Remember that fuel is 20-30% more expensive in France, so fill up in Spain if to save some Euros.
As long as you've applied for it, I hope it arrives in time because it does make it easier to travel.
@Brad, If it makes your friend feel any better, I've seen French people do the same thing and then crumble to the ground when they realize what they've done and what will be required to rectify the error.
If you do rent a diesel car - which is common in Europe - be aware that diesel fuel may be called gasoleo A in Spain and gazole in France. I won't tell you how I first learned that.
Wow, lots of really great info. Thank you everyone. It's the little cultural differences like fewer pump attendants on Sundays, and gas is way more cheaper in Spain, that are really helpful to know about ahead of time. Ill be sure to fill up before we cross into France. I did apply for the Andrews FCU credit card. I'm sure we could manage w/o it, but it could make things easier....if it arrives in time!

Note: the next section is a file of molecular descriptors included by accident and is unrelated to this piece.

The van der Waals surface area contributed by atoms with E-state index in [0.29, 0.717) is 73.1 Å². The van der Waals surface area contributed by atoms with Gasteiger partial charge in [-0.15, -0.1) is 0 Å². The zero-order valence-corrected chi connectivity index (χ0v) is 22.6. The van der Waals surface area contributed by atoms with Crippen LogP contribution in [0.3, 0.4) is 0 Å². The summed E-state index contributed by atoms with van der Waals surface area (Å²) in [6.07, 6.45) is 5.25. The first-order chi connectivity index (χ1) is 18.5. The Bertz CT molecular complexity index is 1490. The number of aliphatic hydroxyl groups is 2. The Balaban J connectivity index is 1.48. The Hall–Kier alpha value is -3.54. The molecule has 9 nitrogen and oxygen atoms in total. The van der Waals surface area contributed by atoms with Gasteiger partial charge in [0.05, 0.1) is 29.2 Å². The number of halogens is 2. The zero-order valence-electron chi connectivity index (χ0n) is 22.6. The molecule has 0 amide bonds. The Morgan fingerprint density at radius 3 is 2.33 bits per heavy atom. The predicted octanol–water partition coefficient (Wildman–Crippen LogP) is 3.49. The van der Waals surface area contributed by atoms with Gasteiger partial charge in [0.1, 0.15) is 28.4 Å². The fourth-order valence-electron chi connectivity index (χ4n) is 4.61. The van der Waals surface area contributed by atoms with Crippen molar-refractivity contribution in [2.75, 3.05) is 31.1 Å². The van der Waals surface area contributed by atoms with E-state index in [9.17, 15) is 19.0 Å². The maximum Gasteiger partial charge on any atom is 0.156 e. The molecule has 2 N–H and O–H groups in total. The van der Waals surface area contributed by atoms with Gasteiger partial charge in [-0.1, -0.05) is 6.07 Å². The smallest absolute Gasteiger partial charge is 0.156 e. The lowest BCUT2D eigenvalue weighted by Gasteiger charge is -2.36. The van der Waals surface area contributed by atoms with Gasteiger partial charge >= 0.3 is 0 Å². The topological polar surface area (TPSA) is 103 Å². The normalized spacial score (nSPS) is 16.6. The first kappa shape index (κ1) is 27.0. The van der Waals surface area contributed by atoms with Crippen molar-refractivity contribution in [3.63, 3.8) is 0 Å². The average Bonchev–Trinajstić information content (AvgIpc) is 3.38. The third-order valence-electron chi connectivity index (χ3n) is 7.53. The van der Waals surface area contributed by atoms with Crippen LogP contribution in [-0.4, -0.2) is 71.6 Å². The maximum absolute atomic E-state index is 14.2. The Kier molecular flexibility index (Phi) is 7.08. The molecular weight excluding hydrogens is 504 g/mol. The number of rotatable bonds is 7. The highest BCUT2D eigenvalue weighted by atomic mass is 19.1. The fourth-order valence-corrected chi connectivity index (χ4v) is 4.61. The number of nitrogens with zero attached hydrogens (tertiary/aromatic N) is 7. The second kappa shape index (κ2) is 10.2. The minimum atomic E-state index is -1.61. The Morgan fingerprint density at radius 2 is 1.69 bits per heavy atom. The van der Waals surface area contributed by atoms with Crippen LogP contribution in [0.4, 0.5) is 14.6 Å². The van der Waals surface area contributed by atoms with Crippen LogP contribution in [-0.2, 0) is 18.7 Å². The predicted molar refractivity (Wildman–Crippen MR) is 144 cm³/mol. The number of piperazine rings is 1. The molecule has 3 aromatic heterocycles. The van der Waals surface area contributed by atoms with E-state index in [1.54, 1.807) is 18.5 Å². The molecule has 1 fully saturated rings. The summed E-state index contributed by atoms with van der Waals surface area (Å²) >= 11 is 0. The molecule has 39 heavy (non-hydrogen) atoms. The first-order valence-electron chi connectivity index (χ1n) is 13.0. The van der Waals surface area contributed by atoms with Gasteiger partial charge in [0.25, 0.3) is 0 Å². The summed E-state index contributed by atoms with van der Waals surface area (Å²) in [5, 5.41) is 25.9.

I won't tell you how I first learned that. Oh, do tell, Tom, do tell. Inquiring minds want to know... ;-}
Robin, I got an Andrews card in March, and while the application process took awhile, it went fast once the process was complete. The one thing I learned was not to assume that everything was fine if you didn't hear back after applying. But if you've gotten confirmation, the card should arrive pretty soon. As to putting diesel in a regular car and vice versa, I've always been curious as to what happens. The first time I rented a diesel in France I wasn't sure that I was doing the right thing when I saw Gasole, but there was color coding that convinced me it was OK. What happens when you're wrong?
Diesel nozzles are black throughout Western Europe, to my knowledge.